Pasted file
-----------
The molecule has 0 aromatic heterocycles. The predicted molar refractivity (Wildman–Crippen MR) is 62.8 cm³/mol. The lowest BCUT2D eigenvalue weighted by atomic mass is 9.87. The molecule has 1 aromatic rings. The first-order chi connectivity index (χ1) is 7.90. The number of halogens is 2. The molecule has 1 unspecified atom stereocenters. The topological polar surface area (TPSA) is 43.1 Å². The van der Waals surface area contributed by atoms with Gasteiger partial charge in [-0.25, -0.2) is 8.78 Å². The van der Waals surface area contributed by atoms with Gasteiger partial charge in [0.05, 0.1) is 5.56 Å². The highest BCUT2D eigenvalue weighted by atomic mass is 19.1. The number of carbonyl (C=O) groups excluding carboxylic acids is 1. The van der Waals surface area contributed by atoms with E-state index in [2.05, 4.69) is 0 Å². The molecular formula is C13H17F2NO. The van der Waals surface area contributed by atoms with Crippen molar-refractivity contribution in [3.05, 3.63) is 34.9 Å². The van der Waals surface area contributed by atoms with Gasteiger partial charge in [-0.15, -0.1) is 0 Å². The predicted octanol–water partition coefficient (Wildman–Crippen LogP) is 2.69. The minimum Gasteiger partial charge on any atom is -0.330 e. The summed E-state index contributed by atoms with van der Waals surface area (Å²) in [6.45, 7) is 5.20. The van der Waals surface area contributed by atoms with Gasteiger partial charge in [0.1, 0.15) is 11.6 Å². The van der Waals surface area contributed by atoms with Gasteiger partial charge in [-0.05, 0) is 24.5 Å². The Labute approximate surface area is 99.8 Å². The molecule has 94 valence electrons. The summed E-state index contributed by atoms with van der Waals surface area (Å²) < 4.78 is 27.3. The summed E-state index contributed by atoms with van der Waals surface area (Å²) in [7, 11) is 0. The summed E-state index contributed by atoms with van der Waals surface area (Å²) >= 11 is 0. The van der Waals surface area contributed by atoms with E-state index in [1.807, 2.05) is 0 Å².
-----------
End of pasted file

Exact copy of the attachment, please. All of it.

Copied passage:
The molecule has 0 aromatic heterocycles. The predicted molar refractivity (Wildman–Crippen MR) is 62.8 cm³/mol. The lowest BCUT2D eigenvalue weighted by atomic mass is 9.87. The molecule has 1 aromatic rings. The first-order chi connectivity index (χ1) is 7.90. The number of halogens is 2. The molecule has 1 unspecified atom stereocenters. The topological polar surface area (TPSA) is 43.1 Å². The van der Waals surface area contributed by atoms with Gasteiger partial charge in [-0.25, -0.2) is 8.78 Å². The van der Waals surface area contributed by atoms with Gasteiger partial charge in [0.05, 0.1) is 5.56 Å². The highest BCUT2D eigenvalue weighted by atomic mass is 19.1. The number of carbonyl (C=O) groups excluding carboxylic acids is 1. The van der Waals surface area contributed by atoms with E-state index in [2.05, 4.69) is 0 Å². The molecular formula is C13H17F2NO. The van der Waals surface area contributed by atoms with Crippen molar-refractivity contribution in [3.05, 3.63) is 34.9 Å². The van der Waals surface area contributed by atoms with Gasteiger partial charge in [-0.15, -0.1) is 0 Å². The predicted octanol–water partition coefficient (Wildman–Crippen LogP) is 2.69. The minimum Gasteiger partial charge on any atom is -0.330 e. The summed E-state index contributed by atoms with van der Waals surface area (Å²) in [6.45, 7) is 5.20. The van der Waals surface area contributed by atoms with Gasteiger partial charge in [0.1, 0.15) is 11.6 Å². The van der Waals surface area contributed by atoms with Gasteiger partial charge in [-0.05, 0) is 24.5 Å². The Labute approximate surface area is 99.8 Å². The molecule has 94 valence electrons. The summed E-state index contributed by atoms with van der Waals surface area (Å²) < 4.78 is 27.3. The summed E-state index contributed by atoms with van der Waals surface area (Å²) in [7, 11) is 0. The summed E-state index contributed by atoms with van der Waals surface area (Å²) >= 11 is 0. The van der Waals surface area contributed by atoms with E-state index in [1.807, 2.05) is 0 Å².